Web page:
Roddenberry stated in interviews that battling xenophobia (fear of beings different than ourselves, which includes different races, religions, and species) should be a big theme of the show:

"Intolerance in the 23rd century? Improbable! If man survives that long, he will have learned to take a delight in the essential differences between men and between cultures. He will learn that differences in ideas and attitudes are a delight, part of life's exciting variety, not something to fear. It's a manifestation of the greatness that God, or whatever it is, gave us. This infinite variation and delight, this is part of the optimism we built into Star Trek." Making Of, pg. 40

His optimism, however, essentially eliminated the subject from open discussion because it was just assumed as part of the show's universe. In the rare case where it did come up, like here in the Bailey character, it seems a little bit out of place. Anthony Call, as Bailey, gives a memorable performance as a young crewmember facing such fears. The character gives a face to irrational prejudice (which instinctively reaches for its guns, bombs, and phasers). Kirk speaks for Roddenberry in response:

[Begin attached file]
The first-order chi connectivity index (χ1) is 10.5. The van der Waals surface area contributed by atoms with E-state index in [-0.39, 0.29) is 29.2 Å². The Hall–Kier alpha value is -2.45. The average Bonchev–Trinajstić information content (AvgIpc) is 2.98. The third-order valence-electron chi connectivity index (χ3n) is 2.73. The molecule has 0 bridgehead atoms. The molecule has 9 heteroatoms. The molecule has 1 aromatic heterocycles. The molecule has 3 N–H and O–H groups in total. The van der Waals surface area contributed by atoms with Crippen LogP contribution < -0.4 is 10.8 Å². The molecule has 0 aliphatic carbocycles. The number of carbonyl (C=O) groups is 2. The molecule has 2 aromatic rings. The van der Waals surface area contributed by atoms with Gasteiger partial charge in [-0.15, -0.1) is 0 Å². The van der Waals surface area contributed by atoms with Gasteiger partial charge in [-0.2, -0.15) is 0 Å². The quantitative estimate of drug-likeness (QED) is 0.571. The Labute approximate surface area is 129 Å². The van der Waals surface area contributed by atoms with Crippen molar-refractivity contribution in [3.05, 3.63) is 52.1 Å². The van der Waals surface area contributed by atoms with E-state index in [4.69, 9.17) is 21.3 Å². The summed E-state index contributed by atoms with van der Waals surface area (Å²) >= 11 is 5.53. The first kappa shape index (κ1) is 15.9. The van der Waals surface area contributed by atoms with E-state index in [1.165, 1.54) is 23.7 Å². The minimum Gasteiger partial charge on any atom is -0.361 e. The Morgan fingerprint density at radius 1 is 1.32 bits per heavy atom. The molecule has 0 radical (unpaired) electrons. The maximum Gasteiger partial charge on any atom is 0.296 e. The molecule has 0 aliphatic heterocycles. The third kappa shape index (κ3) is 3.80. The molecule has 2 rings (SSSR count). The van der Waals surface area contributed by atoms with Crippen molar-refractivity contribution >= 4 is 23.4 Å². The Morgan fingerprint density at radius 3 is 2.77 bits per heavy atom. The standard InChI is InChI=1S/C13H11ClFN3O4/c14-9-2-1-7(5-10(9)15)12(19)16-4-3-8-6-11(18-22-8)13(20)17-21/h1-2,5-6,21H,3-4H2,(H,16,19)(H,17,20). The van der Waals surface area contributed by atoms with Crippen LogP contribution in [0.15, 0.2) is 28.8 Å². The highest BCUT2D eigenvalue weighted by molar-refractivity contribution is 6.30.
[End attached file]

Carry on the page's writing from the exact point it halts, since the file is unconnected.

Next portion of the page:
"Those of you who have served for long on this vessel have encountered alien life-forms. You know the greatest danger facing us is ourselves, an irrational fear of the unknown. But there's no such thing as the unknown--only things temporarily hidden, temporarily not understood. In most cases we have found that intelligence capable of a civilization is capable of understanding peaceful gestures. Surely a life-form advanced enough for space travel is advanced enough to eventually understand our motives."

With this as the attitude, there is no need to even discuss the subject. The characters don't go around saying things like, "I recognize and respect that you are different from me." It's simply evident by the way they treat each other and the aliens and situations they face. Assuming this stance, introduced in this episode, is one of the brilliant and courageous decisions make by the creative team. By setting the show in a society which does not struggle with issues of race and religion, which is beyond such empty and hopeless conflict, our own petty squabbles can be seen for what they are.

This idea is at the heart of Trek. And giving this idea -- wholly -- to the viewers is a very rare and great gift for a TV show to give its audience.

Rating: Top (2)